We grew closer. I want to know what he is doing at school. This is a connection I didn’t expect him to tell me…so it means he is close to me.

Sophie would like to go back to school and become a social worker or a teacher. She says that HIPPY is the inspiration for her desire to work in the education field and to help others.


HIPPY Latest News

Organisations who provide HIPPY programming

Learn more about the extraordinary work our program delivery partners undertake every day in their communities

Working Women Community Centre of Toronto

Working Women Community Centre of Toronto is a charitable organization that provides a variety of programs and services to help immigrant women adjust to living in Toronto. What sets Working Women apart from other charities in the sector? Its enterprising spirit and approach with clients.

The Working Women Centre of Toronto has the distinguished honour of hosting the oldest and largest site in Canada. In 2003, HIPPY Toronto opened its first site in the Jane and Finch community, a Toronto neighbourhood known for youth violence and troubled schools. After the news got out about the success of that first HIPPY site, it did not take long for Working Women’s entrepreneurial executive director, Marcie Ponte, to secure funding for an additional three sites.

Working Women has continued to sustain its program and innovate others, such as the Young Moms HIPPY program and the Refugee program. They now serve more than 300 families at six sites. Working Women is the home of five HIPPY programs and the AFIP project (Accelerated Family Integration Project) dedicated to refugees in the Toronto regional district. Sylvie Charliekaram manages all the HIPPY Hub Models in Toronto.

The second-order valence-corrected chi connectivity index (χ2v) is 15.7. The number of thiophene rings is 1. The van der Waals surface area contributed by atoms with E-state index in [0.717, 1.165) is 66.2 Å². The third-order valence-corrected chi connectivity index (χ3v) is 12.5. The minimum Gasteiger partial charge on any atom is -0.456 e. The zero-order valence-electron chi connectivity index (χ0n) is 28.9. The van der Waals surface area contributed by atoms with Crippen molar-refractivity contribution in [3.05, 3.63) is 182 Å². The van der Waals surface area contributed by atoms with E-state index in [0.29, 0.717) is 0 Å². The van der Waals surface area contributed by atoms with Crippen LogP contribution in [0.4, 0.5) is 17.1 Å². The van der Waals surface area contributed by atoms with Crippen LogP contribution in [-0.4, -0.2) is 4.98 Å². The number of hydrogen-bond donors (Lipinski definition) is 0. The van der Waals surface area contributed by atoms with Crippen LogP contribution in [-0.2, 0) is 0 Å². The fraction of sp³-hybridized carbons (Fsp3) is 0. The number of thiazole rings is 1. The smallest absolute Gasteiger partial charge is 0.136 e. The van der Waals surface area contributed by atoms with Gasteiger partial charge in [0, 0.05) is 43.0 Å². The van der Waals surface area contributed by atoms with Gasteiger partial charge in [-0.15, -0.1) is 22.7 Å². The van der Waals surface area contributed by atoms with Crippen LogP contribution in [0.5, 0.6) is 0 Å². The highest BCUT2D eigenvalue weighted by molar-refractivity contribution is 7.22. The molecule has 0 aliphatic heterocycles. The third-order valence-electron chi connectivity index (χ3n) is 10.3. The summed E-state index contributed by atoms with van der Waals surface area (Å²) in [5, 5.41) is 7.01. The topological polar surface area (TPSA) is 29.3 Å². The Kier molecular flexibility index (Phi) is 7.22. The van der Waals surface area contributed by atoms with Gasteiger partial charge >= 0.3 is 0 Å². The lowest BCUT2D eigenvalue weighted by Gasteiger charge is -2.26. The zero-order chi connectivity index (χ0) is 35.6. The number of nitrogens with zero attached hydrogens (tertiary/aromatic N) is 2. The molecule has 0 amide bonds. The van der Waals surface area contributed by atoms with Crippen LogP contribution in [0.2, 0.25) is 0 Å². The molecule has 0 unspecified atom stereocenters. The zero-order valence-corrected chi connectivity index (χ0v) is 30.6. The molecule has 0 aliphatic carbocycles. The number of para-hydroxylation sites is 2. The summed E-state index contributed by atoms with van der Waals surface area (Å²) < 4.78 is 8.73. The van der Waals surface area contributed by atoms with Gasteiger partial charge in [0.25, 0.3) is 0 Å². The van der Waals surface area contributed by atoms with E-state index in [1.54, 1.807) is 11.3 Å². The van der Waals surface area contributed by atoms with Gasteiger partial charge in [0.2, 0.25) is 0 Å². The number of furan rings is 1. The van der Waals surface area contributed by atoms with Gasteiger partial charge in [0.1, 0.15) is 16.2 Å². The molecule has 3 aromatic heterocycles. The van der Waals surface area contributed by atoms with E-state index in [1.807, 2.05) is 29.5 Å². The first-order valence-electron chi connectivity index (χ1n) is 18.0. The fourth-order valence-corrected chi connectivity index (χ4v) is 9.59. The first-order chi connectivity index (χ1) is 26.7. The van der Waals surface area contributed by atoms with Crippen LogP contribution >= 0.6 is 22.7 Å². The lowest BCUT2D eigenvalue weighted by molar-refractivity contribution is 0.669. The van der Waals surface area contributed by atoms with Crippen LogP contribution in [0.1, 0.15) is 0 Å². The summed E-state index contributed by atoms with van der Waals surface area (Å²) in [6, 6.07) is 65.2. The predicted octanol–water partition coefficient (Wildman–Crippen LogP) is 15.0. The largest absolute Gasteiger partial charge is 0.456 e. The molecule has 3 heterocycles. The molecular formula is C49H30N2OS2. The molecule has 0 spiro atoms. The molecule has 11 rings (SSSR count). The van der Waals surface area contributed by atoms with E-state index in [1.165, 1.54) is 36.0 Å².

Native Child and Family Services of Toronto (NCFST)

We do not inherent the Earth from our ancestors we borrow from our children. 

Native American Proverb

Native and Child Family Services is the newest member of the Aboriginal HIPPY team. The program that operates in Scarborough is funded by Grace Church on-the-Hill and SNC Lavelin.  Like our other urban Aboriginal sites, the program meets the complex needs of urban Aboriginal people. Native Child and Family Services of Toronto serves families and children in the Toronto area, including First Nations, Métis, Inuit and all those with Aboriginal heritage who choose to be served by the Agency. The Aboriginal HIPPY site at the Native Child and Family Services of Toronto opened in spring 2017 at the Scarborough Family Life Centre.


Read More

Sustain a Reader

Life is better with books! The Mothers Matter Centre online bookstore is an opportunity to access the books from our programs and at the same time, support our program.

HIPPY Videos


HIPPY Sustainers

HIPPY Program Funding

Event Sponsors

Thank you to our 2015-2016 program year sustainers! We would also like to thank our Family Supporters (multi-year donations): Tim and Sheila Casgrain, Barbara and Barry Dong, Carol and Ron Slater, Maureen Boyd, Richard Stursberg, and Ann Cowan.

Become a Sustainer

Learn More


508-1190 Melville Street Vancouver, BC. Canada